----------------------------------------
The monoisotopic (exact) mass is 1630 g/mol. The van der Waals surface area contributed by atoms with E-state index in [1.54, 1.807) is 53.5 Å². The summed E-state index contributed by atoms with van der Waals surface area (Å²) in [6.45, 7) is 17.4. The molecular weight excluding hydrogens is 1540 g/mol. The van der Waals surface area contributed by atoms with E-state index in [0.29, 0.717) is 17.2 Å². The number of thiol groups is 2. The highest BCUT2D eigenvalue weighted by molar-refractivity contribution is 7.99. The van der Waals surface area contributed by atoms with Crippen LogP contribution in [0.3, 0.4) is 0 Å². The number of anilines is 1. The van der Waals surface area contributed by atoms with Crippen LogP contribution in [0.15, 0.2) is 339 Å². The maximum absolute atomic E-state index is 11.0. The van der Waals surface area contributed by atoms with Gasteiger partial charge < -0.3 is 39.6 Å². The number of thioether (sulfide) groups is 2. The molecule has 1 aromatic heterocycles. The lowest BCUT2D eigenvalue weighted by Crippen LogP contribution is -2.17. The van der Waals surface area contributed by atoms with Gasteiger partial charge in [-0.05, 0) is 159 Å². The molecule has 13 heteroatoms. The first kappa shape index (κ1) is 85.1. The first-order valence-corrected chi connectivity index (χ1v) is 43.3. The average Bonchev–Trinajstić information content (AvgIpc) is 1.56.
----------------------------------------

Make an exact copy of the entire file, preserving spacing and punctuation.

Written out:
The monoisotopic (exact) mass is 1630 g/mol. The van der Waals surface area contributed by atoms with E-state index in [1.54, 1.807) is 53.5 Å². The summed E-state index contributed by atoms with van der Waals surface area (Å²) in [6.45, 7) is 17.4. The molecular weight excluding hydrogens is 1540 g/mol. The van der Waals surface area contributed by atoms with E-state index in [0.29, 0.717) is 17.2 Å². The number of thiol groups is 2. The highest BCUT2D eigenvalue weighted by molar-refractivity contribution is 7.99. The van der Waals surface area contributed by atoms with Crippen LogP contribution in [0.3, 0.4) is 0 Å². The number of anilines is 1. The van der Waals surface area contributed by atoms with Crippen LogP contribution in [0.15, 0.2) is 339 Å². The maximum absolute atomic E-state index is 11.0. The van der Waals surface area contributed by atoms with Gasteiger partial charge < -0.3 is 39.6 Å². The number of thioether (sulfide) groups is 2. The molecule has 1 aromatic heterocycles. The lowest BCUT2D eigenvalue weighted by Crippen LogP contribution is -2.17. The van der Waals surface area contributed by atoms with Gasteiger partial charge in [-0.05, 0) is 159 Å². The molecule has 13 heteroatoms. The first kappa shape index (κ1) is 85.1. The first-order valence-corrected chi connectivity index (χ1v) is 43.3. The average Bonchev–Trinajstić information content (AvgIpc) is 1.56.